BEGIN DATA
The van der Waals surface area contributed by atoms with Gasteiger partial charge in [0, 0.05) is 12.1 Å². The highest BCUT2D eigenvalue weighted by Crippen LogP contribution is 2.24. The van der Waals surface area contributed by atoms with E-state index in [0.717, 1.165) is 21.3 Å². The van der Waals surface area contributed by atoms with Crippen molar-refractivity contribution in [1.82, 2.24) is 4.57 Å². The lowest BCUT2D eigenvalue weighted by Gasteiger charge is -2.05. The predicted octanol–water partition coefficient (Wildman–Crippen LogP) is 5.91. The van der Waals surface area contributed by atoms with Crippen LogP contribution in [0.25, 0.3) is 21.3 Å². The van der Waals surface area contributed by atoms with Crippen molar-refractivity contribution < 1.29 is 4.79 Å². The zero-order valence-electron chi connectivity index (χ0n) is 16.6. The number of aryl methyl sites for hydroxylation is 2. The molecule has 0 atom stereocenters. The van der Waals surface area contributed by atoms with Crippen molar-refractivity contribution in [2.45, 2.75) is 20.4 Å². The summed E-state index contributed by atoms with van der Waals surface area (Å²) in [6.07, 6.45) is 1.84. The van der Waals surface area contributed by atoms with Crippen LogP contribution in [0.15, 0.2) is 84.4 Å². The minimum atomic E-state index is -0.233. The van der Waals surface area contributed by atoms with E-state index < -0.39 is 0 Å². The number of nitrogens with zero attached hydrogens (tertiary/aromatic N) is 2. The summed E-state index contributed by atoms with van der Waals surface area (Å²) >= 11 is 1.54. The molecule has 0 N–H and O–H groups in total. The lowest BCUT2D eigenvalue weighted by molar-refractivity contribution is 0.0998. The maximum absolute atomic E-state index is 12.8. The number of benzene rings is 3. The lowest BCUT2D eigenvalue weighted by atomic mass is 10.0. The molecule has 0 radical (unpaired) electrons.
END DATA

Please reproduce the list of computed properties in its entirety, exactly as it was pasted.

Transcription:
The van der Waals surface area contributed by atoms with Gasteiger partial charge in [0, 0.05) is 12.1 Å². The highest BCUT2D eigenvalue weighted by Crippen LogP contribution is 2.24. The van der Waals surface area contributed by atoms with E-state index in [0.717, 1.165) is 21.3 Å². The van der Waals surface area contributed by atoms with Crippen molar-refractivity contribution in [1.82, 2.24) is 4.57 Å². The lowest BCUT2D eigenvalue weighted by Gasteiger charge is -2.05. The predicted octanol–water partition coefficient (Wildman–Crippen LogP) is 5.91. The van der Waals surface area contributed by atoms with Crippen LogP contribution in [0.25, 0.3) is 21.3 Å². The van der Waals surface area contributed by atoms with Crippen molar-refractivity contribution < 1.29 is 4.79 Å². The zero-order valence-electron chi connectivity index (χ0n) is 16.6. The number of aryl methyl sites for hydroxylation is 2. The molecule has 0 atom stereocenters. The van der Waals surface area contributed by atoms with Crippen molar-refractivity contribution in [2.45, 2.75) is 20.4 Å². The summed E-state index contributed by atoms with van der Waals surface area (Å²) in [6.07, 6.45) is 1.84. The van der Waals surface area contributed by atoms with Crippen LogP contribution in [0.15, 0.2) is 84.4 Å². The minimum atomic E-state index is -0.233. The van der Waals surface area contributed by atoms with E-state index < -0.39 is 0 Å². The number of nitrogens with zero attached hydrogens (tertiary/aromatic N) is 2. The summed E-state index contributed by atoms with van der Waals surface area (Å²) >= 11 is 1.54. The molecule has 0 N–H and O–H groups in total. The lowest BCUT2D eigenvalue weighted by molar-refractivity contribution is 0.0998. The maximum absolute atomic E-state index is 12.8. The number of benzene rings is 3. The lowest BCUT2D eigenvalue weighted by atomic mass is 10.0. The molecule has 0 radical (unpaired) electrons.